How about looking in the mirror? If you’re making significant gains, you might look more defined when you catch your reflection in the mirror and may notice that your clothes fit differently. However, it usually takes significant gains to notice a difference when you see yourself every day. So, this isn’t a very sensitive way to follow gains in muscle size and it’s too subjective.

Is There an Easier Way?

Another approach is to determine your body fat percentage before you begin training. Although it’s not 100% accurate, you can use inexpensive calipers to do this. Even if it’s not completely accurate, you can use it to see how your body fat changes over time. Once you know your body fat percentage, multiply it by your body weight. For example, if you weigh 130 pounds and have a body fat percentage of 20%, the weight of your body fat is 26 pounds

130 X 20% = 26 pounds of body fat

Now, subtract, this value from your total body weight. This will give you the approximate weight of your muscle and all of the lean tissue and water in your body. ( LBM includes muscle, bone, organs, etc.  It’s not just your muscle mass.)

130 pounds – 26= 104 pounds of lean body mass

So, your lean body weight is 104 pounds. You don’t actually know how much of this 104 pounds is muscle and how much is lean body tissue other than muscle but it doesn’t matter. If the value goes up, it will be due to an increase in muscle mass since your other lean tissue doesn’t change significantly over time.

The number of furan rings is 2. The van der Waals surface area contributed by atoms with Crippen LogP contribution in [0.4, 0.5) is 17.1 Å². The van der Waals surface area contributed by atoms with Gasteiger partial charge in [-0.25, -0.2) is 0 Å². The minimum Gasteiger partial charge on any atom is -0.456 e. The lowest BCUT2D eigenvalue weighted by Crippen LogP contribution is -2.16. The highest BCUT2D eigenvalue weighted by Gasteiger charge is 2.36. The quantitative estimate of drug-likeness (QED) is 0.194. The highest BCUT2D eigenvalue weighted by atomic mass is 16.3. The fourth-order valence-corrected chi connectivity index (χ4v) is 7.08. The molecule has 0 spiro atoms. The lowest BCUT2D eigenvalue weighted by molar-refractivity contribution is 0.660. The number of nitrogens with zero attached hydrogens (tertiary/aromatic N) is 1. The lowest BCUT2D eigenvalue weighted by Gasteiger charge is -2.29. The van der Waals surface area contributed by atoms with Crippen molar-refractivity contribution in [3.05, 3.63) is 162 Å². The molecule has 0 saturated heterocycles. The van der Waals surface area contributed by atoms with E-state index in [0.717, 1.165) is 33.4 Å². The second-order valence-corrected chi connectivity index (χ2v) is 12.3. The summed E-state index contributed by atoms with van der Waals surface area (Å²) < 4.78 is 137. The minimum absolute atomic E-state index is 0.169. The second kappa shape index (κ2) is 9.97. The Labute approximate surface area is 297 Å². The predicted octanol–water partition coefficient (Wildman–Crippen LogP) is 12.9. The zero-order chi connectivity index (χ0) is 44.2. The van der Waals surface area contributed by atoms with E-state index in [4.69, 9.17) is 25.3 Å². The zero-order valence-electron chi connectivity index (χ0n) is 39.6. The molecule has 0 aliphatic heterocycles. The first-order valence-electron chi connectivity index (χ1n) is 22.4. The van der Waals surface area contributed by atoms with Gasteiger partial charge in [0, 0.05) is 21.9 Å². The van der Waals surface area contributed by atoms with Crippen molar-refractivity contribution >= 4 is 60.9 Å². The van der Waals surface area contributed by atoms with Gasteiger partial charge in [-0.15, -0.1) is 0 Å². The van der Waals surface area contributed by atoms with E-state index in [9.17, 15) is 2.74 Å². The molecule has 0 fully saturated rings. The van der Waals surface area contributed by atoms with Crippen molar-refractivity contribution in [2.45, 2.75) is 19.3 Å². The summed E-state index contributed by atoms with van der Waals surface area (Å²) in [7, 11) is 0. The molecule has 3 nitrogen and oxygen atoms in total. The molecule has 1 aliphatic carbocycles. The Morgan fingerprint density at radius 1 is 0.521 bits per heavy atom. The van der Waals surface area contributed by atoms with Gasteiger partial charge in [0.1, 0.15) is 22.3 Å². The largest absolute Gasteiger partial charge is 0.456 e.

Now, all you have to do at a future point is to check your body fat and weight and plug it into the equations above. For example:

You check your weight in the future and you’re now at 128 pounds and your body fat percentage has dropped to 18%.

128 x 18% = 23.04 pounds of body fat

128 – 23.04 = 104.96 pounds of lean body mass

Subtract the former value for pounds of lean body mass from the current value:

104.96 pounds – 104 pounds = .96 pounds

Congratulations! You gained .96 pounds of lean body mass!

When you weigh yourself, be sure to do it first thing in the morning after urinating and before eating or drinking anything. You want to get the values under standard conditions.

The Bottom Line

Don’t focus TOO much on weighing yourself and checking your body fat percentage obsessively. Concentrate, instead, on whether you’re becoming stronger and how you look and feel. Even if you don’t gain a large quantity of muscle or lose a great deal of body fat, strength training has multiple health benefits, both mental and physical. Most importantly, it helps maintain muscle mass and strength as you age, as well as bone density. Still, it’s nice to know whether you’re building muscle and this calculation will give you a better idea.



Sports Med. 2007;37(2):145-68.


Related Articles By Cathe:

3 Tests that Outperform BMI for Monitoring Obesity & Health Risks

When You Lose Weight, How Much is Fat & How Much is Muscle Loss?

Are Some People Non-Responders to Strength Training?


Related Cathe Friedrich Workout DVDs:

STS Strength 90 Day Workout Program

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Total Body Workouts